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# cowMachines processor simulator
Copyright (c) 2012 Tamber Penketh <tamber@furryhelix.co.uk>
## Description
The cowMachine is a simple, stack-based design; with two stacks (data
and return), 2 stack counters, program counter, and some program
memory.
It is designed to be relatively easy to experiment with, and tweak.
The word-width of the 'machine' is adjustable by choosing a different
make target.
By default, the word-width is 8 bits. To change this, use the
corresponding argument to make:
8-bit - make
16-bit - make 16
32-bit - make 32
64-bit - make 64
As standard, the cowMachine has 512 kilowords of program memory; and
stacks 5 deep. Both of these can be changed very easily:
To increase the amount of memory available, change `MAIN_MEM_SIZE`
in sim.h. `KILOWORD` and `MEGAWORD` are defined for convenience.
To increase the depth of the stacks, change `DATA_STACK_DEPTH`,
`RET_STACK_DEPTH` and `INTR_STACK_DEPTH` in sim.h
Both of these changes require a recompile.
## Why 'cowMachine'?
Because I had µ (mu) stuck in my brain whilst thinking about
microprocessors, so it got stuck with the name muPU. If you read that
out loud, and you're almost as childish as I am, you'll see a small
issue with it. And so, it became the cowMachine.)
## License
Permission to use, copy, modify, and distribute this software for
any purpose with or without fee is hereby granted, provided that the
above copyright notice and this permission notice appear in all
copies.
THE SOFTWARE IS PROVIDED "AS IS" AND THE AUTHORS DISCLAIM ALL
WARRANTIES WITH REGARD TO THIS SOFTWARE INCLUDING ALL IMPLIED
WARRANTIES OF MERCHANTABILITY AND FITNESS. IN NO EVENT SHALL THE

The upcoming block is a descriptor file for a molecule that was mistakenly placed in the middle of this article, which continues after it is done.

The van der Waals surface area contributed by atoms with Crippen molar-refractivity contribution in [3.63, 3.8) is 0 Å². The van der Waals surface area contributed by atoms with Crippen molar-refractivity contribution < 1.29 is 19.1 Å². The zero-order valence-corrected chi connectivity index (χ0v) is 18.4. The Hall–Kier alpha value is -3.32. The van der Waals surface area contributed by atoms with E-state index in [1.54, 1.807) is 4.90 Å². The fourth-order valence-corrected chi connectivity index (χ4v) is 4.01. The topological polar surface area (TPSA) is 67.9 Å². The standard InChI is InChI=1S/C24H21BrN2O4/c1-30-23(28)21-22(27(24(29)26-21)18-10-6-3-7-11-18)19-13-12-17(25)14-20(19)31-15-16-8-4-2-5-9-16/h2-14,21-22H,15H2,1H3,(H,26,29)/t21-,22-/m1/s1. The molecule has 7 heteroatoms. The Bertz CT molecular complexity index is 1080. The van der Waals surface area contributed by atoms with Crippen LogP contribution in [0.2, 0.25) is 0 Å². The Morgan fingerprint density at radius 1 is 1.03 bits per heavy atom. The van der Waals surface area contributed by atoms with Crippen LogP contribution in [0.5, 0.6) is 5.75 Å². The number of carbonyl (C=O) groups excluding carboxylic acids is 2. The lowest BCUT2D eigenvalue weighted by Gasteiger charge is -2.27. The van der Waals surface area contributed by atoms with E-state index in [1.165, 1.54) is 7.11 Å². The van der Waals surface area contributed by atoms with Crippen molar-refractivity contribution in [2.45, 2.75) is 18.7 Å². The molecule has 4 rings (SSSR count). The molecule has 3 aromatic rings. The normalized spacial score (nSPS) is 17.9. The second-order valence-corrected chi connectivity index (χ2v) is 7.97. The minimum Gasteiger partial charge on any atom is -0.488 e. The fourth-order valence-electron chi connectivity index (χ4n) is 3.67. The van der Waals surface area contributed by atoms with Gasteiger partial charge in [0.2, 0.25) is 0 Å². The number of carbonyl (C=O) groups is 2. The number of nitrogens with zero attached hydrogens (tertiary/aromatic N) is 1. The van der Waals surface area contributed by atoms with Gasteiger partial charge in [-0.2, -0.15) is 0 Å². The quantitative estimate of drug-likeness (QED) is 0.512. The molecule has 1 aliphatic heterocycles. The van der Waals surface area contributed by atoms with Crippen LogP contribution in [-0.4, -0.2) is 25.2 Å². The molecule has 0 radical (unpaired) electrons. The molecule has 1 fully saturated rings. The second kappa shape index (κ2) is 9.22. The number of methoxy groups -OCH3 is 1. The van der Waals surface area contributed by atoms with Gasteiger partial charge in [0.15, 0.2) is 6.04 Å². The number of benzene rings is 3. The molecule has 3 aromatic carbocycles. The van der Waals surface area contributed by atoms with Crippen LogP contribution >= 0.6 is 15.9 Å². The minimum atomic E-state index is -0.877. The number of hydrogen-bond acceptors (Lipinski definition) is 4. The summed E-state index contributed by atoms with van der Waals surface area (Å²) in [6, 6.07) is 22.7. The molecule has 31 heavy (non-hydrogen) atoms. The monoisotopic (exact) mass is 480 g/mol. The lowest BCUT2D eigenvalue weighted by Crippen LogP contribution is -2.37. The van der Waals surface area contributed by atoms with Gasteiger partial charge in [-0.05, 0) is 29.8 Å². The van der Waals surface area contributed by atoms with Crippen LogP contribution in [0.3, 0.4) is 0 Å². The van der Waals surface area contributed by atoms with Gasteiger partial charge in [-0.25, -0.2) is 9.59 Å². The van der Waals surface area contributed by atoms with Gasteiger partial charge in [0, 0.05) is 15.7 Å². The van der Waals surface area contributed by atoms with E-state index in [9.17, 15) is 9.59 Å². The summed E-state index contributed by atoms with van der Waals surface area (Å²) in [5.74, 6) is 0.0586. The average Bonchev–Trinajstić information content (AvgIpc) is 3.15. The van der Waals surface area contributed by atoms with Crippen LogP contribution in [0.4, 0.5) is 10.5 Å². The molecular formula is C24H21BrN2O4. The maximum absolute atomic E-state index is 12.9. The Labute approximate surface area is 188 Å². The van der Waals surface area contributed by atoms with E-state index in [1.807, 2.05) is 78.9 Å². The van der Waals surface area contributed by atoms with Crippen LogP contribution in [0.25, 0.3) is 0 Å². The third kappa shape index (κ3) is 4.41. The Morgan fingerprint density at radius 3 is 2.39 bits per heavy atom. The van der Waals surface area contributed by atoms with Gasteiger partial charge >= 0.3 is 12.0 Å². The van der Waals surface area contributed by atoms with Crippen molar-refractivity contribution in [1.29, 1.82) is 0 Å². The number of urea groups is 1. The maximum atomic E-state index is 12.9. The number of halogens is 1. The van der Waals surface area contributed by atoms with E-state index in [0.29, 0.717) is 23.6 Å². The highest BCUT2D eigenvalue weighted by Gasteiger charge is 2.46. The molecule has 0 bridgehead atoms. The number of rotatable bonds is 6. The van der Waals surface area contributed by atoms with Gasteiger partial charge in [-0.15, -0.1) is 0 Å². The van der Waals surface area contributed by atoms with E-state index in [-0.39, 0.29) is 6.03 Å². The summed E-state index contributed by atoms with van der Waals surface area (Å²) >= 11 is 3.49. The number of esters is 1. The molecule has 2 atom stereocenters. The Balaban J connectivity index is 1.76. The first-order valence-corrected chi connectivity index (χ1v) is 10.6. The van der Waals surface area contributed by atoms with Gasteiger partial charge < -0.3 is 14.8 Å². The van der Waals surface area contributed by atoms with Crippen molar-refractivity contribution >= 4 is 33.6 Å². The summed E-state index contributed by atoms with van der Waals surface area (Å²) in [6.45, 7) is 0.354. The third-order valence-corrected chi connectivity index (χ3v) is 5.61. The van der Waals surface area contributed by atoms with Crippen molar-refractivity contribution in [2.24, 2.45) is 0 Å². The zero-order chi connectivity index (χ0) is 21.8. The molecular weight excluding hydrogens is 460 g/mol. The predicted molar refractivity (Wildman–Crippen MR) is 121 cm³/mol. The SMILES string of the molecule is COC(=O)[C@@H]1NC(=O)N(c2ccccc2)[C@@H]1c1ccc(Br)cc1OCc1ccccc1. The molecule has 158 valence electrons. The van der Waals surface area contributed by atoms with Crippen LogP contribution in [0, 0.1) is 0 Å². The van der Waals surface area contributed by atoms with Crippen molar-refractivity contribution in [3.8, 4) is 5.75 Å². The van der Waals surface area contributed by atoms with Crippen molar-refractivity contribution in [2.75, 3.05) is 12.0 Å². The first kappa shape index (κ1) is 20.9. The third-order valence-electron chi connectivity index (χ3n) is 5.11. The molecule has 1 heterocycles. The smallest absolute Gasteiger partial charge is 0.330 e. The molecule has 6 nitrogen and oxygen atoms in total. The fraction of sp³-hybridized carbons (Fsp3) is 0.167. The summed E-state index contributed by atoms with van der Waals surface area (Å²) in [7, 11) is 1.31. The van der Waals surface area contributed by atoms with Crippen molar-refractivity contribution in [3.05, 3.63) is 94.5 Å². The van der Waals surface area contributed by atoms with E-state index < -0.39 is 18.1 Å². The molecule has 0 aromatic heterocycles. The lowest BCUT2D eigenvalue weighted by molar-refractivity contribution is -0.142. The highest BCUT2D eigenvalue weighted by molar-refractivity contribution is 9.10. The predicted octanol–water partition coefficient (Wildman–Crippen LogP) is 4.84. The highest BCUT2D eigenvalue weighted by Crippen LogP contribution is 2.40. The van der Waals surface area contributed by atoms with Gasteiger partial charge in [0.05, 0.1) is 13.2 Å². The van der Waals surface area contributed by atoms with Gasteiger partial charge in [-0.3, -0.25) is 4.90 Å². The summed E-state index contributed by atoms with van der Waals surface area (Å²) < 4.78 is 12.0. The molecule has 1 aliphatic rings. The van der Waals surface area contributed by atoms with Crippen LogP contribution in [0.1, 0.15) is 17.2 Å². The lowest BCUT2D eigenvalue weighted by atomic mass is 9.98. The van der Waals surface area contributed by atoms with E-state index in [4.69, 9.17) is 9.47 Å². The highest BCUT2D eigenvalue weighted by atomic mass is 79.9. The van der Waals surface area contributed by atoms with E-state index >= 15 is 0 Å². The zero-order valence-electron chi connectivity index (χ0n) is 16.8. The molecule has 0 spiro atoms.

AUTHORS BE LIABLE FOR ANY SPECIAL, DIRECT, INDIRECT, OR CONSEQUENTIAL
DAMAGES OR ANY DAMAGES WHATSOEVER RESULTING FROM LOSS OF USE, DATA OR
PROFITS, WHETHER IN AN ACTION OF CONTRACT, NEGLIGENCE OR OTHER
TORTIOUS ACTION, ARISING OUT OF OR IN CONNECTION WITH THE USE OR
PERFORMANCE OF THIS SOFTWARE.
# Building the cowMachine
Building the cowMachine, with GCC and GNU Make, is simply a matter of
typing `make` (or `gmake`).
So far, the makefile relies on `gcc` existing. I'll get around to
fixing this to be more considerate of other platforms eventually.
Reports of how well it compiles under other compilers and platforms
(And patches, for strangeness, if possible) are very welcome.
The cowMachine has been tested on:
* amd64 Linux 3.1.4, Binutils 2.21.1, with GCC 4.5.3
* amd64 FreeBSD 8.2-RELEASE, GCC 4.2.1
* i386 Solaris (OpenIndiana) oi_151a3, GCC 3.4.3 (csl-sol210-3_4-20050802)
Theoretically, it should build on any POSIX platform with a c89
compiler. (Including Windows, if you use MinGW.)
Reports of disasters occurring on other platforms, with core files,
etc as appropriate welcomed; patches to fix said disasters even more
welcome!
# Programming the cowMachine
The cowMachine's instruction format is very simple, theoretically
based on Forth; and should be easy to understand if you know that
meta-language.
The Forth program needs to be converted into binary format to be
executable on the cowMachine; a process that, so far, has to be done
manually.
However, this is rather simple, if time consuming; and the binary